Browse all articles

Representation Ratings Need to Reflect the Nuances of Kids' Ethnic-Racial and Social-Emotional Development

Common Sense Media's new ratings and reviews in Spanish will help parents find high-quality representations in media for their families.

Family watching media on a laptop

Media plays a critical role in shaping how kids understand the world around them. It can perpetuate stereotypes and bias, or it can be a powerful tool that moves us toward a more inclusive future.

We know from our research that media can be an important influence on kids' ethnic-racial development. What kids watch may meaningfully affect how they view and treat people, including people from their own and other ethnic-racial groups. Quality representation matters. Positive and well-rounded depictions of people may improve kids' views about their abilities and their place and culture in society. Exposure to negative or narrow depictions of their own ethnic-racial group may harm their self-esteem, belief in their abilities, and future aspirations.

Supporting diverse audiences through authentic understanding

Common Sense recently released new ratings and reviews in Spanish, expanding access to resources for Spanish-speaking parents and caregivers. We expect these reviews to help Spanish-speaking families find more programs and films with positively represented Latino characters, as well as other great content.

Improving representation for Latino communities is especially important, given that our research shows they're the least represented group in media proportional to their percentage of the population. For example, Latinos make up 19% of the U.S. population, but only 8% of characters in children's programming, and only 5% of characters in top grossing films.

Understanding the nuances and specific needs of families and cultures is an important aspect of our mission to ensure digital well-being for kids. As my colleague, Spanish Language Editor Mary Aviles, said in her recent post, "These new ratings and reviews are written by native Spanish speakers and specialists in Latino-focused content and parent advice. This lets us approach the material with a deeper level of understanding of Latino communities and their unique concerns."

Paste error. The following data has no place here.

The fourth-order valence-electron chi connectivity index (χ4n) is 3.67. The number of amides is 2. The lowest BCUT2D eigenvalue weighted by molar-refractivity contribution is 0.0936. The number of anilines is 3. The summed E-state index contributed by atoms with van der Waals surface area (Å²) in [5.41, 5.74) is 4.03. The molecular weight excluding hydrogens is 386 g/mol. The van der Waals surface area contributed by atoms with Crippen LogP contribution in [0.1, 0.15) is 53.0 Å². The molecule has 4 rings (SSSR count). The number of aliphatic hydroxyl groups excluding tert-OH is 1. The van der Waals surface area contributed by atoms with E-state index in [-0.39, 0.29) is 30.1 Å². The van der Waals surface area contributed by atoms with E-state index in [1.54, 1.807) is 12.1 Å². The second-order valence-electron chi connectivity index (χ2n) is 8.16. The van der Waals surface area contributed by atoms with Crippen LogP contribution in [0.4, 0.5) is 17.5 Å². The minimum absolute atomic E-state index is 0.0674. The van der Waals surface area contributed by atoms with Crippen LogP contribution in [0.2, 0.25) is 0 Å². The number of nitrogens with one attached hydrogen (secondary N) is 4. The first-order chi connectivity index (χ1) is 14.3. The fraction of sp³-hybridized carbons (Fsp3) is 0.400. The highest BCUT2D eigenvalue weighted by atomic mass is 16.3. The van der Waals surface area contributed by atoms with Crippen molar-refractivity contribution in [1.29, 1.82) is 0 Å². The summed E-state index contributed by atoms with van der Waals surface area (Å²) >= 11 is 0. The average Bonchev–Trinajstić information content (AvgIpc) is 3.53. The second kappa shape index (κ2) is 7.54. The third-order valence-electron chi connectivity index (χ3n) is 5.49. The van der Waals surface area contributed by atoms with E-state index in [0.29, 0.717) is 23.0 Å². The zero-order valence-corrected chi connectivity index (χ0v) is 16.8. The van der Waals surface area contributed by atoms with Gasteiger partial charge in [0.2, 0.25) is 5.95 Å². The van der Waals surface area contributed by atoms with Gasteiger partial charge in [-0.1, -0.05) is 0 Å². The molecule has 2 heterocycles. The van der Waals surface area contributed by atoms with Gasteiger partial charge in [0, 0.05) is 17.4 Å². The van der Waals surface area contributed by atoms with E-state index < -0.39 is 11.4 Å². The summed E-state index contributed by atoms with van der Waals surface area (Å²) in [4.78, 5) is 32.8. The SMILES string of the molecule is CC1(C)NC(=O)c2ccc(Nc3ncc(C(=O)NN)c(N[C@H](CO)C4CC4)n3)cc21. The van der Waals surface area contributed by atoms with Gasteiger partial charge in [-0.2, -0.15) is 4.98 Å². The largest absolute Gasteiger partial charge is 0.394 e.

A central aspect of our ratings is our study of the stages of ethnic-racial development, and how positive and negative representations affect kids at different stages. Our research, released in the report "The Inclusion Imperative: Why Media Representation Matters for Kids' Ethnic-Racial Development," includes a detailed breakdown of how kids—from birth through age 18—notice, perceive, and understand ethnicity and race in media. This rubric helps inform the age recommendation our editorial team makes in reviews.

How authenticity comes through in ratings

When our editors review a movie, TV series, book, game, app, or website for representation, one aspect they consider is how traditionally marginalized groups are represented, including gender, race, ethnicity, age, disability, religious backgrounds, socioeconomic status, and body shapes typically underrepresented in media.

Our team examines whether characters are realistic and relatable or shallow and stereotypical, whether they have agency or simply support a dominant character, and whether there are any problematic viewpoints or stereotypes that need to be called out. And they take into account whether portrayals are age appropriate.

For example, our review of the 2022 release of Father of the Bride highlights that the movie has positive Latino role models and that characters discuss stereotypes and misconceptions about their cultures. A review of the Netflix show Maya and the Three points out that while the show is not a match for younger children, there is breadth and depth in how the Mesoamerican people are depicted, and that the series creator and many members of the voice cast are Latino.

We provide this kind of guidance to help families find high-quality media with the potential to spark conversations and entertain families of all kinds. We also work to disrupt problematic ethnic-racial messages and stereotypes that may be present in media, rather than passively reinforcing them.

Unfortunately, what children actually learn about race and ethnicity from the media is a research area that is still largely unexplored, especially when it comes to traditionally underrepresented communities. We are committed to continuing our study of these important issues in future research, including diverse ethnic-racial representation in social media and podcasts. Stay tuned!

Michael Robb

Michael Robb is head of research at Common Sense, overseeing the development and execution of a mission-aligned research program, overseeing multiple research projects on the roles of media and technology in children and families' lives. He has published research on the roles of media and technology in children's lives in a variety of academic journals, and his work has been featured in press outlets such as the New York Times, the Washington Post, and NPR. Michael also has supervised community educational outreach efforts, helping parents and teachers make the most of quality children's programming. Michael received his B.A. from Tufts University, and M.A. and Ph.D. in psychology from UC Riverside.


Michael lives in Connecticut with his wife, two sons, and dog, Charlie. His hobbies include hiking, cycling, racquetball, escape rooms, video games, and binge watching great TV shows. Since having kids, he's now perfecting the art of picking up toys, building obstacle courses with pillows, and napping. He and his wife force their children to listen to showtunes in the car.